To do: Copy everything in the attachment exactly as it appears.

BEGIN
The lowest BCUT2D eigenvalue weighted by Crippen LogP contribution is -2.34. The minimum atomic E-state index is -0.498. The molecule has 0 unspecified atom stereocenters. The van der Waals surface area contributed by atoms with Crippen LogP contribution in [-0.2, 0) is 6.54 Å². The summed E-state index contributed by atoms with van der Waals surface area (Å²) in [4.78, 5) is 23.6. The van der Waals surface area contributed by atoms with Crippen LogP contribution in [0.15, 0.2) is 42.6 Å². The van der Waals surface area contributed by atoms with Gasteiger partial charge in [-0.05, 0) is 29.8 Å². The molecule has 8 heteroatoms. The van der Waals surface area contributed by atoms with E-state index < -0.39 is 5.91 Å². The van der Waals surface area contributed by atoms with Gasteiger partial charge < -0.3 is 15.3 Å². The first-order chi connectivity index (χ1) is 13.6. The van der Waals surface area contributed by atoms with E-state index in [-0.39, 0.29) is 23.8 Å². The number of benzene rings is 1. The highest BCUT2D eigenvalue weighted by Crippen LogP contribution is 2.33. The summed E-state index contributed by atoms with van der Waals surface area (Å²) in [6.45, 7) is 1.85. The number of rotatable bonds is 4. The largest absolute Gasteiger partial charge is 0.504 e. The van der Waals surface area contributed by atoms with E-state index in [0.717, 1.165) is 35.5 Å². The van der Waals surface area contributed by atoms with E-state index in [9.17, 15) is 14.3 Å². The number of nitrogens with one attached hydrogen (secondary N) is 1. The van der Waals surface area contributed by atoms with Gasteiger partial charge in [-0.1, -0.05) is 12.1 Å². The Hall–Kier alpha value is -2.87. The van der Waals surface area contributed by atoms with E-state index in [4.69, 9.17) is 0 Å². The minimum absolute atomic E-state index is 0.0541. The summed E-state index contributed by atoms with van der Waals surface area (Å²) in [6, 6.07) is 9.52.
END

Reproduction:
The lowest BCUT2D eigenvalue weighted by Crippen LogP contribution is -2.34. The minimum atomic E-state index is -0.498. The molecule has 0 unspecified atom stereocenters. The van der Waals surface area contributed by atoms with Crippen LogP contribution in [-0.2, 0) is 6.54 Å². The summed E-state index contributed by atoms with van der Waals surface area (Å²) in [4.78, 5) is 23.6. The van der Waals surface area contributed by atoms with Crippen LogP contribution in [0.15, 0.2) is 42.6 Å². The van der Waals surface area contributed by atoms with Gasteiger partial charge in [-0.05, 0) is 29.8 Å². The molecule has 8 heteroatoms. The van der Waals surface area contributed by atoms with E-state index < -0.39 is 5.91 Å². The van der Waals surface area contributed by atoms with Gasteiger partial charge < -0.3 is 15.3 Å². The first-order chi connectivity index (χ1) is 13.6. The van der Waals surface area contributed by atoms with E-state index in [-0.39, 0.29) is 23.8 Å². The number of benzene rings is 1. The highest BCUT2D eigenvalue weighted by Crippen LogP contribution is 2.33. The summed E-state index contributed by atoms with van der Waals surface area (Å²) in [6.45, 7) is 1.85. The number of rotatable bonds is 4. The largest absolute Gasteiger partial charge is 0.504 e. The van der Waals surface area contributed by atoms with E-state index in [0.717, 1.165) is 35.5 Å². The van der Waals surface area contributed by atoms with E-state index in [9.17, 15) is 14.3 Å². The number of nitrogens with one attached hydrogen (secondary N) is 1. The van der Waals surface area contributed by atoms with Gasteiger partial charge in [-0.1, -0.05) is 12.1 Å². The Hall–Kier alpha value is -2.87. The van der Waals surface area contributed by atoms with E-state index in [4.69, 9.17) is 0 Å². The minimum absolute atomic E-state index is 0.0541. The summed E-state index contributed by atoms with van der Waals surface area (Å²) in [6, 6.07) is 9.52.